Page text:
Let's have a look at how much power draw we measure with this graphics card installed.
The methodology: We have a device constantly monitoring the power draw from the PC. We simply stress the GPU, not the processor. The before and after wattage will tell us roughly how much power a graphics card is consuming under load.
Note: As of lately, there has been a lot of discussion using FurMark as stress test to measure power load. Furmark is so malicious on the GPU that it does not represent an objective power draw compared to really hefty gaming. If we take a very-harsh-on-the-GPU gaming title, then measure power consumption and then compare the very same with Furmark, the power consumption can be 50 to 100W higher on a high-end graphics card solely because of FurMark.
After long deliberation we decided to move away from Furmark and are now using a game like application which stresses the GPU 100% yet is much more representable of power consumption and heat levels coming from the GPU. We however are not disclosing what application that is as we do not want AMD/ATI/NVIDIA to 'optimize & monitor' our stress test whatsoever, for our objective reasons of course.
Our test system is based on a power hungry Core i7 965 / X58 system. This setup is overclocked to 3.75 GHz. Next to that we have energy saving functions disabled for this motherboard and processor (to ensure consistent benchmark results). On average we are using roughly 50 to 100 Watts more than a standard PC due to higher CPU clock settings, water-cooling, additional cold cathode lights etc.
We'll be calculating the GPU power consumption here, not the total PC power consumption.
Measured power consumption
System in IDLE = 201W
System Wattage with GPU in FULL Stress = 449W
Difference (GPU load) = 248W
Add average IDLE wattage ~ 50W
Subjective obtained GPU power consumption = ~ 298 Watts
Mind you that the system wattage is measured from the wall socket and is for the entire PC. Below, a chart of measured Wattages per card.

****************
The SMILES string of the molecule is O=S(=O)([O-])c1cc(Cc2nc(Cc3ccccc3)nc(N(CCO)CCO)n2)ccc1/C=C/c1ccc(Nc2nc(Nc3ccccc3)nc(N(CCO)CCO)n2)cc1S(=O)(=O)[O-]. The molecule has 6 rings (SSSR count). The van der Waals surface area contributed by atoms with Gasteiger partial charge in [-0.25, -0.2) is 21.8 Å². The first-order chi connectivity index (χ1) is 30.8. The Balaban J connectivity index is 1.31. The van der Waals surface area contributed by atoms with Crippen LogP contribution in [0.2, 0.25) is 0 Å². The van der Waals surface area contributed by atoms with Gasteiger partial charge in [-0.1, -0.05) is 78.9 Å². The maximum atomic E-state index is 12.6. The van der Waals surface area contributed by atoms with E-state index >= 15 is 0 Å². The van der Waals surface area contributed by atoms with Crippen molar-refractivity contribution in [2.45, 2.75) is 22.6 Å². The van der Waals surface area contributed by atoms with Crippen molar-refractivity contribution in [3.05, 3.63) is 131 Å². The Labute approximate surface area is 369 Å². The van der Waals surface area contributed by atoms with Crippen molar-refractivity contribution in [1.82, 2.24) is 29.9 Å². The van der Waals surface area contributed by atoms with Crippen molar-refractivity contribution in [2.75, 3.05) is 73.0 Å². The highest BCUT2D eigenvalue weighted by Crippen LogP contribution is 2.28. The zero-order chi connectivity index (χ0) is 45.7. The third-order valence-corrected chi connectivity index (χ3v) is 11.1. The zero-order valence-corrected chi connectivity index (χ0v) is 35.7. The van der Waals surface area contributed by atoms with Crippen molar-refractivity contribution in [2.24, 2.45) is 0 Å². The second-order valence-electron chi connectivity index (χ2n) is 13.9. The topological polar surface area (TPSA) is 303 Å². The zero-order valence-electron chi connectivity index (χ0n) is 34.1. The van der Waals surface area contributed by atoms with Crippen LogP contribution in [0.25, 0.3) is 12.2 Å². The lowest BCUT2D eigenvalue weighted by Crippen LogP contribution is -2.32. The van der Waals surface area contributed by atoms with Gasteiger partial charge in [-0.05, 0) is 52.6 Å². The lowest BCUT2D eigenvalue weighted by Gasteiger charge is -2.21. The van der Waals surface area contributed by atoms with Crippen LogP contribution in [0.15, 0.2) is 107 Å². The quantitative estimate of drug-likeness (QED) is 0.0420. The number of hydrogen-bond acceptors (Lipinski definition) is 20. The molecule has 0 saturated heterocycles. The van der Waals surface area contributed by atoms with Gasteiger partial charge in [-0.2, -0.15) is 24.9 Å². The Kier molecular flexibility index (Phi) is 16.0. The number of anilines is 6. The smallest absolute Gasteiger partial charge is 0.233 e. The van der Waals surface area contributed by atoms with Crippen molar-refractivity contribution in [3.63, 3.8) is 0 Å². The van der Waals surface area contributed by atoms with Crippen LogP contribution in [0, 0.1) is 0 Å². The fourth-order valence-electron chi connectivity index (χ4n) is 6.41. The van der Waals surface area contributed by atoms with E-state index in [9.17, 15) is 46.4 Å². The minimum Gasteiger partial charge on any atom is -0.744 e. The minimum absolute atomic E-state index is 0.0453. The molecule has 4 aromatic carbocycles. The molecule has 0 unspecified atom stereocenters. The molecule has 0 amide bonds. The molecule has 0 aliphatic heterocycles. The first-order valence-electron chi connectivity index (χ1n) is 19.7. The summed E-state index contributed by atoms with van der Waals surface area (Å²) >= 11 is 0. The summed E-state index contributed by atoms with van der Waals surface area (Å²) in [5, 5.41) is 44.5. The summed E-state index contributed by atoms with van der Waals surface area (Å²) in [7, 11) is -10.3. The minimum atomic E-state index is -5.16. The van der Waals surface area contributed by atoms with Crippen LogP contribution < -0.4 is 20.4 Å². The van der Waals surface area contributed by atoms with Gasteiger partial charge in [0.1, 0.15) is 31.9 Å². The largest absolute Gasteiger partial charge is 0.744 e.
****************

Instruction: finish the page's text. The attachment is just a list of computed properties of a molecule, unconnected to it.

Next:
With 2-way SLI we noticed our power consumption for the cards peaked to roughly 298 Watts, that's JUST the two cards, not the entire PC.
TDP in KWh
2 hrs day
4 hrs day
Graphics card measured TDP
Cost 5 days per week / 4 hrs day
Cost per Month
Cost per Year 5 days week / 4 hrs day /
Cost per Year 5 days week / 4 hrs day/ $
We estimate and calculate here based on four hours of GPU intensive gaming per day / 5 days a week with this card.
Above, a chart of relative power consumption. Due to the fact that we scrapped all FurMark results we are re-measuring all temp/dba/power tests with the new stress software. As such the results are limited to a handful of cards right now.
Again the Wattage displayed are the cards with the GPU(s) stressed 100%, and the CPU(s) left in near idle.
Here is Guru3D's power supply recommendation:
GeForce GTX 560 Ti
On your average system the card requires you to have a 500 Watt power supply unit.
GeForce GTX 560 Ti in 2-way SLI
A second card requires you to add another ~175 Watts. You need a 700+ Watt power supply unit if you use it in a high-end system (800+ to a KiloWatt is recommended if you plan on any overclocking).
For each other card (3-way SLI) that you add, just add another 200 Watts and 20A on the 12V rails as a safety margin. What would happen if your PSU can't cope with the load? Here are some pointers:
bad 3D performance
spontaneous reset or imminent shutdown of the PC
freezing during gameplay
PSU overload can cause it to break down
There are many good PSUs out there, please do have a look at our many PSU reviews as we have loads of recommended PSUs for you to check out in there.
GALAX GeForce GTX 970 EXOC Black Edition review GALAX is on it again, this time we review their GeForce GTX 970 EXOC edition as in Extreme Overclocked. The product comes factory overclocked with a boost clock of 1317 MHz (!). The product has a cust...
GALAX GeForce GTX 980 SOC review We review the GALAX GeForce GTX SOC edition. SOC is short for Super overclocked, and that certainly is the case. Armed with sturdy looks, based on a custom PCB and a third party cooler the guys behind...
Palit GeForce GTX 980 Super Jetstream review We review one of the fastest GeForce GTX 980 cards from Palit, the Super Jetstream edition. It comes all customized, has an improved Jetstream series cooler and runs factory tweaked at clock frequenci...
ASUS GeForce GTX 980 Strix review Hot on the heels of the ASUS GTX 970 Strix review, we test the STRIX-GTX980-DC2OC-4GD5 - ASUS GeForce GTX 980 Strix. Armed with that h00t of a cooler, a custom PCB, quality components and a factory overclock this product is...